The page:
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Quest Means Business

Ukraine Dominates Day Two At World Economic Forum; US Markets Tumble Amid Deteriorating Investment Market; China's Economy Slow, Population Shrinks; Goldman Sachs And Morgan Stanley Hit By Deal Drought; Energy Impact From Ukraine Will Drive Inflation; Qatar's World Cup And Investment For The Long Term. Aired 3-4p ET

Aired January 17, 2023 - 15:00   ET



RICHARD QUEST, CNN INTERNATIONAL HOST: An hour to go with trading on Wall Street, opened after a long weekend and things are pretty ugly. The market

is down very sharply. I'm going to get to all the ins and the outs and the reasons why.

We are, of course, in Davos and the main events: Ukraine's First Lady comes to Davos and asks for more support.

Goldman Sachs shares falls sharply on poor earnings.

And Bain Capital, Steve Pagliuca is with us tonight to put it all into context.

We are in Davos on Tuesday, January the 17th. I'm Richard Quest. Together with Marty, we both mean business.

Good evening.

Tonight from Davos, the temperature has dropped, and so I've got me extra woolies on and it still won't be enough. Davos itself is grappling with a

crisis at every corner. Each as worrisome as the next and some more than others.

Let's start with Ukraine, and this rallying cry from the First Lady, Olena Zelenska to the elite to use their influence to help Ukraine.

And then you had the bizarreness of China's Vice Premier saying that country's COVID outbreak has peaked. That wasn't the really bizarre bit,

it's also the fact the population may have peaked, the economy is slowing, and he said, oh, by the way, it's not a command economy.

And on Wall Street, rising interest rates have taken their toll. Miserable earnings from Goldman Sachs and the Dow Jones as you can see has tumbled as

a result, it's now it's pretty much holding its own at the moment.

Julia Chatterley has been up for hours, and she is with me now, a combination of that and the cold.


QUEST: You're still in one piece.

CHATTERLEY: A little ice cube, but I'm here.

QUEST: Right. Good. Of today at Davos, what's the most important for you?

CHATTERLEY: It has been a long day. Energy security, I think at the core.

The message once again, and that Ukraine is first and foremost, I think on people's minds, not just because of the spillover effects, but I think they

sent a pretty strong advocate to say, keep the support coming. I felt the First Lady was powerful today.

QUEST: All right. People think this is a down Davos.

Now I was in the main coffee pod, but it didn't seem to be the energy of previous times.

CHATTERLEY: I'll keep with the illustration, a different Davos, let's call it that, but I think it's a reflection of the theme. The fact that there is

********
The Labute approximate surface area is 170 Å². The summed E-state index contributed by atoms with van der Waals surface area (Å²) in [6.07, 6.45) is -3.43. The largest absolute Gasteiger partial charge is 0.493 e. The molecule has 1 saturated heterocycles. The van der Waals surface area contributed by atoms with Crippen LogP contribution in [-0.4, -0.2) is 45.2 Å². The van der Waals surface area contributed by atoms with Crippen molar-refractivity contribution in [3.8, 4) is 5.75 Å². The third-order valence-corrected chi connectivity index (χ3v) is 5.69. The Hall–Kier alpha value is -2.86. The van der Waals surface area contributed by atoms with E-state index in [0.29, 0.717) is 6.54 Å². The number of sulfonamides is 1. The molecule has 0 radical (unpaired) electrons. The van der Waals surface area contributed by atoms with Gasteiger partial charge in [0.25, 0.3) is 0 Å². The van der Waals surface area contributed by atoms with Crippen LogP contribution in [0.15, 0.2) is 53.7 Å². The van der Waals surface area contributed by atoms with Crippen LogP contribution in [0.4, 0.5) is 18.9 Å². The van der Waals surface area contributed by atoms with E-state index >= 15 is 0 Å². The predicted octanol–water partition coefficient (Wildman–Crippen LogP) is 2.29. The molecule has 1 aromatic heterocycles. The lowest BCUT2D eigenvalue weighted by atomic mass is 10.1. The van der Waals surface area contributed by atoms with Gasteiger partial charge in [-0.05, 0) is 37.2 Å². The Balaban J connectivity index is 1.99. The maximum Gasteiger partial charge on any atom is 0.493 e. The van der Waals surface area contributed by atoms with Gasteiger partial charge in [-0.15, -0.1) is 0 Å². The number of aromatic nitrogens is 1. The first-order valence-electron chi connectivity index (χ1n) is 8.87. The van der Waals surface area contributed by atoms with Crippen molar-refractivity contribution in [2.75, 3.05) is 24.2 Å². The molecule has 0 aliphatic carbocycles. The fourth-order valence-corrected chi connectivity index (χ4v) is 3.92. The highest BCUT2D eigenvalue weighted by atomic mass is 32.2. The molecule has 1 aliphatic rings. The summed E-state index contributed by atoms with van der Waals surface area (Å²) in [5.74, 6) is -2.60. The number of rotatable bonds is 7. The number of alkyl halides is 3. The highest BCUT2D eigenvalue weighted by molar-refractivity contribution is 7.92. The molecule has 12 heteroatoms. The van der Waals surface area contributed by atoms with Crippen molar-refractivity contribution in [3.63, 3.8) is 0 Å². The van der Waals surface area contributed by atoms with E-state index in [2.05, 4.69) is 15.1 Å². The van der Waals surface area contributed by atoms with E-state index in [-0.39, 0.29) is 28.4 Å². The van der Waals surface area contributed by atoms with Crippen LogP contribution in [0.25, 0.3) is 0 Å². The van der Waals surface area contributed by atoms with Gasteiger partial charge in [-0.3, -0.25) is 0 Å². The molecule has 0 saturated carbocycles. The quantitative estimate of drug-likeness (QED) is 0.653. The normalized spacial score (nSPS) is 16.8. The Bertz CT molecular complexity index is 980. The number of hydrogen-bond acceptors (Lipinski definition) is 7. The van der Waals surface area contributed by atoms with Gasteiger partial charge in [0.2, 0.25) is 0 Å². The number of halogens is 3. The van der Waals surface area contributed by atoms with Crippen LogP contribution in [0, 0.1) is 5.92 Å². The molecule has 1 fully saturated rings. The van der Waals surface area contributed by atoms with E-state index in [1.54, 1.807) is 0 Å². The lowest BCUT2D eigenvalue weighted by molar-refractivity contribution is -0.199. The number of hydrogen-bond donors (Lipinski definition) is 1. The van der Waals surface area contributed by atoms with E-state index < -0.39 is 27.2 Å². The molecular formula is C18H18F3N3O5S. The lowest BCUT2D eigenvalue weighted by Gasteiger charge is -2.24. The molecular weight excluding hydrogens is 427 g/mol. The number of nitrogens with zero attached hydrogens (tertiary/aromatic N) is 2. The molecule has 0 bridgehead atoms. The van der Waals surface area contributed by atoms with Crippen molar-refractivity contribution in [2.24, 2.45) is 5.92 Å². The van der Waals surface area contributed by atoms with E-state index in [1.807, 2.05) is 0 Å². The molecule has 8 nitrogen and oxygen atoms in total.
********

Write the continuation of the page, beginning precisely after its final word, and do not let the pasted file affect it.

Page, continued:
poly-crisis going on, just one of the G7 leaders decided to be here, Olaf Scholz because everybody else is dealing with crisis back at home. And

actually, it wasn't seemly perhaps to be here parading on the world stage when three is a bigger crisis at home.

QUEST: And the other interesting thing is the number of other events. I mean, I walked around the promenade this evening, and every shop window has

an event and not just a sort of a cocktail party.

I'm not saying there are parties, but there's a lot more substance, panels. Some are somewhat are pretty bizarre and esoteric.

CHATTERLEY: Oh, I was going to say, now you're pushing it.

QUEST: Now, some you wouldn't want to be involved in, but they are getting hundreds -- and the busiest of all is the blockchain hub.

CHATTERLEY: How long has it been since we were here? Don't get me started. I know you are trying to use the "B" word there just to get me started. We

separate crypto from blockchain.

QUEST: I've lit the blue paper, my work is done.

CHATTERLEY: Blockchain is an important technology, I think, of the future. Crypto, you know has some excitement, separate issue. You know, but it is

convenient for one.

QUEST: Oh, you've finally realized that it is blockchain, not crypto.

CHATTERLEY: Yes. I've known that all along. You're just staying -- he is trying to warm up the room. It's working, Richard. Let's talk about China

and we can really start.

Thanks, for the very interesting comments, by the way, you have to remind me that we're in 2023 and not 2017.

There was Xi Jinping like sort of consistency today's comments -- reform, opening up. There is going to be room for reform and development.

QUEST: What did he mean when he said people say we are a command economy.

CHATTERLEY: He didn't say that. He said planned --

QUEST: Planned economy.

CHATTERLEY: Oh, it is a planned economy. It's more of a command economy and you can do what you like in a command economy, and that's the key.

QUEST: But he said, but that is not possible.